Embedding Gruff In a Web Page

Gruff can be embedded in any web page to use Gruff inside your own web site or web application. The file embedding.html in the Gruff installation folder provides a complete example of this. Display that file in a web browser to see the complete instructions for setting everything up. That same file serves as an example web page, with buttons at the bottom for embedding Gruff into that web page after doing the setup.

A Gruff feature allows a single launcher instance of Gruff to be running as a server and listening for requests from web browsers. It will launch a separate instance of Gruff for each web page that requests one, up to a specified limit. It can optionally use the launcher instance itself for one client, to minimize the number of Gruff executables that are running. Running Gruff as a server uses various command line options that are described under Running Gruff in a Web Browser.

Your web page needs to include an HTML iframe where Gruff will be placed, plus a link or button that asks a remote Gruff server to launch an instance of Gruff for the reader to use in that iframe. You will need to adapt the JavaScript code that’s in embedding.html to make your link or button handle the reply from the Gruff server.

Simply embedding Gruff in an HTML iframe allows a reader to use Gruff by itself as usual inside your web page. A more advanced feature is that your web application can also send custom commands to Gruff. For example, your application could derive a set of triples that it wants Gruff to display, and then send those triples to Gruff. The code in embedding.html also demonstrates this ability. The complete documentation for sending commands to Gruff is at The HTTP Interface to Gruff.

Advanced Knowledge Graph Visualization with New Gruff v8

High Performance Data Visualizations Accelerate Graph Search and Query Building —    Driving Data Discoveries for Banks, Healthcare Providers and Enterprises Globally

OAKLAND, Calif., May 12, 2020 — Franz Inc., an early innovator in Artificial Intelligence (AI) and leading supplier of Semantic Graph Database technology for Knowledge Graph Solutions, today announced Gruff 8, a browser-based graph visualization software tool for exploring and discovering connections within enterprise Knowledge Graphs. Gruff 8, which has been integrated into AllegroGraph 7, enables users to visually build queries and visualize connections between data without writing code, which speeds discoveries and enhances the ability to uncover hidden connections within data.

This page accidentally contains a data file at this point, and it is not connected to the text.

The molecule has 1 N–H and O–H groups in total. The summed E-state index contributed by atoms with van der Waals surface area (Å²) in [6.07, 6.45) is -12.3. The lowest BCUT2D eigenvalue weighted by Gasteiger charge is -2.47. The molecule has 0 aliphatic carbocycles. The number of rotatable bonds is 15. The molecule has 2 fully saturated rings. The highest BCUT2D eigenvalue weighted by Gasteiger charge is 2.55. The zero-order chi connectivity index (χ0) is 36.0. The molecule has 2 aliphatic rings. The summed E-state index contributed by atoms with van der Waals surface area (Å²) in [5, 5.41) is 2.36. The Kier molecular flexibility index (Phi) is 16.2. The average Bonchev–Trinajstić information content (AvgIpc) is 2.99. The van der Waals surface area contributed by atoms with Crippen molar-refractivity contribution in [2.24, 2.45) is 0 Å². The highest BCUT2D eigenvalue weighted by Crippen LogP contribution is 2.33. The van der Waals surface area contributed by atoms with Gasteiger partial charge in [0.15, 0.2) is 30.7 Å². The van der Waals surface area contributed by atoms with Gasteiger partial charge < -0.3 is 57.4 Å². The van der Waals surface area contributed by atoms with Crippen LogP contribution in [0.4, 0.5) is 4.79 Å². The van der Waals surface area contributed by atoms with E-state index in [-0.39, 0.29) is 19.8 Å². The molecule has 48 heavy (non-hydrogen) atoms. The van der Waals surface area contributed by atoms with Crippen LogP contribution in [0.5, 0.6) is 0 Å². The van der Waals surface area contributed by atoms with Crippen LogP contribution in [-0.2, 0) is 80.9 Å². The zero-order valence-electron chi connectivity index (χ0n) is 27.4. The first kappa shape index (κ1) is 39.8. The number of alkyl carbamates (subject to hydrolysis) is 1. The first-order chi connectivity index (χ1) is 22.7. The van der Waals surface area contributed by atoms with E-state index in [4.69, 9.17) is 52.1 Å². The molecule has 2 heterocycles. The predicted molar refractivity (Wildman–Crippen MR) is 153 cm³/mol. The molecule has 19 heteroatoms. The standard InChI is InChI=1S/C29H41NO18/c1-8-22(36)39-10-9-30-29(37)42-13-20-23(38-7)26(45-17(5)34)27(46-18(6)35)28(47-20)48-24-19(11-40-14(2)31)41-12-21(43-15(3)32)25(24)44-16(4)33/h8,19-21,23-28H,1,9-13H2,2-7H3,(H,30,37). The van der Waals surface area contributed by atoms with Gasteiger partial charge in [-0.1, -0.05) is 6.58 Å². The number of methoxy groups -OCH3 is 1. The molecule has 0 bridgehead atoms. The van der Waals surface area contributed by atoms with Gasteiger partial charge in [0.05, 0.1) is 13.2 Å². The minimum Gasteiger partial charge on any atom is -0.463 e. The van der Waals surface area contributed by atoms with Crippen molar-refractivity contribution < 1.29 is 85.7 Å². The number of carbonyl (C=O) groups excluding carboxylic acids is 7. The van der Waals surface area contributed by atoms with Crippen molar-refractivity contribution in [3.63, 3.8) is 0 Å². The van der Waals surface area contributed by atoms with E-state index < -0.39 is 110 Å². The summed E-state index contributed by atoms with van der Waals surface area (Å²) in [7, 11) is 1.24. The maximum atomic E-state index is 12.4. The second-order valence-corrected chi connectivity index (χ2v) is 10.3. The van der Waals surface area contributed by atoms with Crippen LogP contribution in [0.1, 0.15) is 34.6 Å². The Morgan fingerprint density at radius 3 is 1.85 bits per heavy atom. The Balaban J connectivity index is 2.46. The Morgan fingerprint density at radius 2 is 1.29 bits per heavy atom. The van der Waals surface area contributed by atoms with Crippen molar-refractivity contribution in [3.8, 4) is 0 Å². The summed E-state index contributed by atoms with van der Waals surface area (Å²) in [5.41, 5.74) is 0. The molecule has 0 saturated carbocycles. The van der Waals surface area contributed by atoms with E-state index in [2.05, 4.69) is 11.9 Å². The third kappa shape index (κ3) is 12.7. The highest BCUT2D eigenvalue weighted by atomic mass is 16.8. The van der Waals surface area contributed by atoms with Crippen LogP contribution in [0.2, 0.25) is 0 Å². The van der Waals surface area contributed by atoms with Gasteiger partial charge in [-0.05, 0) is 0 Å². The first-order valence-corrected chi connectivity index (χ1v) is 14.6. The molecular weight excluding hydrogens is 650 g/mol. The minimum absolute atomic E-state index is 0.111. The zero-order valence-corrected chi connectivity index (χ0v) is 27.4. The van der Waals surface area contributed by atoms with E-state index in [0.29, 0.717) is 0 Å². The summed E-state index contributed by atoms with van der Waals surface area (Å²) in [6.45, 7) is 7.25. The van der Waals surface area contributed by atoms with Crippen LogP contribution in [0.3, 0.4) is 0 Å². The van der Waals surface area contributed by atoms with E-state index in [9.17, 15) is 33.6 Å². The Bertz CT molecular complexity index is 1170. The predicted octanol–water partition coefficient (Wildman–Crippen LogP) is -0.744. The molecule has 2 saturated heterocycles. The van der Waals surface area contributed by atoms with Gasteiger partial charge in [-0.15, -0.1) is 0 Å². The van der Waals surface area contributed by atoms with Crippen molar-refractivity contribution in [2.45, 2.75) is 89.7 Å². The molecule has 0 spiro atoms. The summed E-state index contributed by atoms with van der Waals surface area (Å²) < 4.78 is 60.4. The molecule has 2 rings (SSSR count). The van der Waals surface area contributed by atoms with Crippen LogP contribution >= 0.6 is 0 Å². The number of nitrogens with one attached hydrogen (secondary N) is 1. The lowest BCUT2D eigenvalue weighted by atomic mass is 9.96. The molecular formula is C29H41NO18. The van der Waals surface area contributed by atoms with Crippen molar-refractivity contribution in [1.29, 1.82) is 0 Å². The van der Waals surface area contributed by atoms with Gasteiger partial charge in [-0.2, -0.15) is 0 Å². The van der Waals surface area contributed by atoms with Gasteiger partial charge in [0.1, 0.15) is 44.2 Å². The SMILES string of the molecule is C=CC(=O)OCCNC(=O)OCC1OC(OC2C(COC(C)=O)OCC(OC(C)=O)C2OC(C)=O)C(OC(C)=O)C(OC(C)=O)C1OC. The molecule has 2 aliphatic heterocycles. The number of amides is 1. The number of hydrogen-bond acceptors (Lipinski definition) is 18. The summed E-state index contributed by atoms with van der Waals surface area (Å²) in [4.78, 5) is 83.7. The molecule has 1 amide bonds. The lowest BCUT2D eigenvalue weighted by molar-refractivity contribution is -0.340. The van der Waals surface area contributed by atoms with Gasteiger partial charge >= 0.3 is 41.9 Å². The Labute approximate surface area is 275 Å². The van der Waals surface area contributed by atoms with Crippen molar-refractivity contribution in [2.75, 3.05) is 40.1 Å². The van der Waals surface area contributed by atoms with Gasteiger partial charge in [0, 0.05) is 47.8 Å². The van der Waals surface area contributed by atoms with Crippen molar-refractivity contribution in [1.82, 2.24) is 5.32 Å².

“By augmenting Knowledge Graphs with visualizations, users can determine insights that would otherwise elude them,” said Jans Aasman, CEO of Franz Inc. “Gruff’s dynamic data visualizations increase users’ understanding of data by instantly illustrating relevant relationships, hidden patterns and data’s significance to outcomes. Gruff also helps make data actionable by displaying it in a way that decision-makers can see the significance of data relative to a business problem or solution.”

“Few tools exist that can quickly turn arbitrary RDF graph pattern matches into clear visualizable results,” said Michael Pool, Global Head of Semantic Modeling and Engineering, Senior Director at BNY Mellon Bank. “Gruff is invaluable in turning our knowledge graph data into useful and actionable analytic insights.”

Gruff enables users to create visual Knowledge Graphs that display data relationships in views that are driven by the user. Ad hoc and exploratory analysis can be performed by simply clicking on different graph nodes to answer questions. Gruff’s unique ‘Time Machine’ feature provides the capability to explore temporal context and connections within data. The visual query builder within Gruff empowers both novice and expert users to create simple to highly complex queries without writing any code.

Browser-based Graph Visualization – Gruff 8 is a browser-based application that does not require an additional download or application installation once AllegroGraph is installed. All AllegroGraph users need is a web browser and internet connection to login. This approach gives users the convenience to access Gruff from anywhere on any type of system, while also simplifying deployment and streamlining updates within enterprise environments.

Louis Rumanes at UnitedHealth Group Research and Development recognizes the value of using Gruff as a browser-based app and commented, “Nice job on Gruff in a browser and I think this will be a gamechanger.”

Accelerated Visual Graph Rendering – Visual renderings within Gruff are now up to 3X faster. Users can dynamically lay out cyclical graphs, display tables of properties and build SPARQL or Prolog queries as visual diagrams.